The group Judicial Watch has filed a Freedom of Information lawsuit seeking records about official congressional delegation travel, also known as a CODELs. Air Force jets and personnel usually are the means of travel for CODELs and Judicial Watch is looking for records concerning travel costs. “Congress, under both Republicans and Democrats, has a long record of abusing taxpayers and the military with wasteful ‘official’ travel,” said Judicial Watch President Tom Fitton said in a press release.  

Schock Recounts Office Redecorating Timeline

Schock dings the Chicago Tribune on social media. (Bill Clark/CQ Roll Call File Photo)

Former Rep. Aaron Schock, R-Ill., has some words to say about the press Monday morning.  

A Dec. 31 Chicago Tribune article  reported that Rep. Darin LaHood, R-Ill., has redecorated Schock’s old office, which became infamous for its "Downtown Abbey" décor. A fellow Tribune reporter tweeted the story out on Jan. 2 and Schock just responded.

The Lighter Side of Congress

Out with the Boehner, in with the Ryan. (Al Drago/CQ Roll Call File Photo)

With another calendar year and session of Congress wrapped up, HOH would be remiss if we didn't take a look back at what made it all special, from Del. Eleanor Holmes Norton’s parking skills to the richest man  in Congress, Rep. Darrell Issa, dishing on where the cheapest sodas were,  from Capitol Police leaving guns in the potty to Sen. Bill Nelson, D-Fla., doing 46 pushups . Hill Happenings Senate Minority Leader Harry Reid's notorious exercise band accident started off 2015, leading to a horrific eye injury and broken ribs. Reid missed the start of the Congress and when he returned, he was sporting dark shades. He later announced his retirement, and sued the exercise band maker.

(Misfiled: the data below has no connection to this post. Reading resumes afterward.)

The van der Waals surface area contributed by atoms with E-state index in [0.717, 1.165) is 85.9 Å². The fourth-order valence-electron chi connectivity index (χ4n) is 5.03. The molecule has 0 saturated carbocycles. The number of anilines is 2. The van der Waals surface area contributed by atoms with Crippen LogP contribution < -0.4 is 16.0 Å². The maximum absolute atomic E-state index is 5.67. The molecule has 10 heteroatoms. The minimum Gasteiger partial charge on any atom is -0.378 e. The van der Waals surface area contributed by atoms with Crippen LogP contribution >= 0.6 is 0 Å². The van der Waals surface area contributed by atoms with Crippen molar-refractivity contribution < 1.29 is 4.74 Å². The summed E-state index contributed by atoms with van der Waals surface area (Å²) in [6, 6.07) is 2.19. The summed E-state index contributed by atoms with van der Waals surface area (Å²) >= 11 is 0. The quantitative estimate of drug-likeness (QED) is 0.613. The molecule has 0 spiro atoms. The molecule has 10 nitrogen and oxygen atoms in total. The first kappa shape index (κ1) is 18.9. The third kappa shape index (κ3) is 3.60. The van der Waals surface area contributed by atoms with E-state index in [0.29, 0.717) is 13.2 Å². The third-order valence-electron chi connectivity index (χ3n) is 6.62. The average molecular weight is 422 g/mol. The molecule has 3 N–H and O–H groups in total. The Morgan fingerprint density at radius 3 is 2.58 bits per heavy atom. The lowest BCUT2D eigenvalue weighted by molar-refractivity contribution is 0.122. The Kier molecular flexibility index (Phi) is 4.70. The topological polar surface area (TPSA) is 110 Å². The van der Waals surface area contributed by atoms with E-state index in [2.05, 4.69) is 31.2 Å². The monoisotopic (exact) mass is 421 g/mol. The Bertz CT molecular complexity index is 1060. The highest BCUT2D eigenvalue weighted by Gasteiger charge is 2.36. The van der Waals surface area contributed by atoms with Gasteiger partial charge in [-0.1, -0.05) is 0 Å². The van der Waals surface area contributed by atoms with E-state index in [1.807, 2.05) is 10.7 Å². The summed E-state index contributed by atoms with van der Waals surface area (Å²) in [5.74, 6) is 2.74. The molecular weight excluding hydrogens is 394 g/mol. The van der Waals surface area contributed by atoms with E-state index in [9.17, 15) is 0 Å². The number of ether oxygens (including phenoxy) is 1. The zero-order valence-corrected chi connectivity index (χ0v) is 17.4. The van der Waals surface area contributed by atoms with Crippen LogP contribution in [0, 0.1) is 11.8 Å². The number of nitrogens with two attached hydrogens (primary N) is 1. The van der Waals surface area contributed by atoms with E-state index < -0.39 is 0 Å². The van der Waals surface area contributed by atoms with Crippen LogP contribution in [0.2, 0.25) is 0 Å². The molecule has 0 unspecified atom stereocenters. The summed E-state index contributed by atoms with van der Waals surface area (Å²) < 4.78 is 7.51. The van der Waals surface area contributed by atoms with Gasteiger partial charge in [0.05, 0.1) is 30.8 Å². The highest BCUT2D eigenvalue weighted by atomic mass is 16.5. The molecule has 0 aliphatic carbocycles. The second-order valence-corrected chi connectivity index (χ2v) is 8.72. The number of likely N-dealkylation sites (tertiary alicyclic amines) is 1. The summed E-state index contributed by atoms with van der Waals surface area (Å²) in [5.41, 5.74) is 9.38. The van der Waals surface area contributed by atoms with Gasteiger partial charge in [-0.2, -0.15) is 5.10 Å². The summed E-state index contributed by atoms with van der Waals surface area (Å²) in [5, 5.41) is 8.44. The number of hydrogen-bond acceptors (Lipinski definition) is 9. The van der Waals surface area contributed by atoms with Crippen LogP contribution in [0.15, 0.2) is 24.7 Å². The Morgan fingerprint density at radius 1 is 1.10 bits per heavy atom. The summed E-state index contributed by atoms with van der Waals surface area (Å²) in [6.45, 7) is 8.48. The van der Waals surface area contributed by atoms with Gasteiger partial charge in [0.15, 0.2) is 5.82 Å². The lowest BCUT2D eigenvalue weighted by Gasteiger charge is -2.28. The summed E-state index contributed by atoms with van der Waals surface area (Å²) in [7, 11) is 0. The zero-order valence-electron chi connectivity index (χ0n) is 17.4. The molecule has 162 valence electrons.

Meanwhile, the Band Perry helped bring in the new year with a performance at the Capitol Visitor Center on Jan. 13.   That little bit of good cheer soon gave way to the news of Illinois GOP Rep. Aaron Schock's "Downton Abbey"-inspired office décor , which led to a rough week for him and his staff, and turned him into a punch-line at the 71st Congressional Dinner on Feb. 6 , with Colorado Republican Sen. Cory Gardner and New York Democratic Rep. Charles B. Rangel picking fun at Schock and fellow lawmakers.  

Onward Christmas Warriors ...

Does Cruz have Santa's back? Survey results suggest voters are skeptical (Bill Clark/CQ Roll Call)

It's beginning to feel a lot like the War on Christmas, at least for culture warriors alert to any signs of an anti-Santa strain. Lucky for them, Donald Trump is around.  

In the latest example of pollsters having fun, the folks at Public Policy Polling have surveyed the land and, after checking it twice, found out that among voters who believe there is an assault on yuletide cheer, the billionaire developer is the 2016 presidential candidate they most trust to protect America from the War on Christmas. "I think that those people who are inclined to believe there is a War on Christmas, that they think their country is turning away from them, or is muffling them, then Donald Trump has put himself forth as their champion, and will call out what they think is going on," said Jim Williams, a PPP polling analyst.  

The View From 1982: The Washington Monument Standoff

A young Komarow. (Maureen Keating/CQ Roll Call File Photo)

It’s been more than three decades since Steve Komarow, news director and vice president at CQ News, was thrust into the national spotlight when he negotiated with a political activist threatening to blow up the Washington Monument. It's a situation he is positive would play out much differently in the post-9/11 world.  

“You can imagine someone trying to do that today,” the veteran reporter said of the hours-long standoff on Dec. 8, 1982, after nuclear disarmament advocate Norman D. Mayer drove a truck purportedly packed with explosives right up to the doors of the Washington Monument.